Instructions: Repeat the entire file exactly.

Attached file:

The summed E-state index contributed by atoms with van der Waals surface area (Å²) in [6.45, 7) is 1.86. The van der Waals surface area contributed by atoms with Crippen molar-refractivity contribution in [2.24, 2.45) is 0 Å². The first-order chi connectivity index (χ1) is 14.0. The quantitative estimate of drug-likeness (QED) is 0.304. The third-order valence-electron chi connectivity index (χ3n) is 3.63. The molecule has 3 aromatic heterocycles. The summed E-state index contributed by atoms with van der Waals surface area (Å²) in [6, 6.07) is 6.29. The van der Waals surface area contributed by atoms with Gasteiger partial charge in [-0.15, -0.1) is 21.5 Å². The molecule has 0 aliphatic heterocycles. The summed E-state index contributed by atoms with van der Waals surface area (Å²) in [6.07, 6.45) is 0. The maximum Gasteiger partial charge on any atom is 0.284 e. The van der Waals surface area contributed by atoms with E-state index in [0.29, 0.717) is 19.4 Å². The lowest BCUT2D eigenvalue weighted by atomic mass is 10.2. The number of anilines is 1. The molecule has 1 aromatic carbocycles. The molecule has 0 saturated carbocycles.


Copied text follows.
The summed E-state index contributed by atoms with van der Waals surface area (Å²) in [6.45, 7) is 1.86. The van der Waals surface area contributed by atoms with Crippen molar-refractivity contribution in [2.24, 2.45) is 0 Å². The first-order chi connectivity index (χ1) is 14.0. The quantitative estimate of drug-likeness (QED) is 0.304. The third-order valence-electron chi connectivity index (χ3n) is 3.63. The molecule has 3 aromatic heterocycles. The summed E-state index contributed by atoms with van der Waals surface area (Å²) in [6, 6.07) is 6.29. The van der Waals surface area contributed by atoms with Gasteiger partial charge in [-0.15, -0.1) is 21.5 Å². The molecule has 0 aliphatic heterocycles. The summed E-state index contributed by atoms with van der Waals surface area (Å²) in [6.07, 6.45) is 0. The maximum Gasteiger partial charge on any atom is 0.284 e. The van der Waals surface area contributed by atoms with E-state index in [0.29, 0.717) is 19.4 Å². The lowest BCUT2D eigenvalue weighted by atomic mass is 10.2. The number of anilines is 1. The molecule has 1 aromatic carbocycles. The molecule has 0 saturated carbocycles.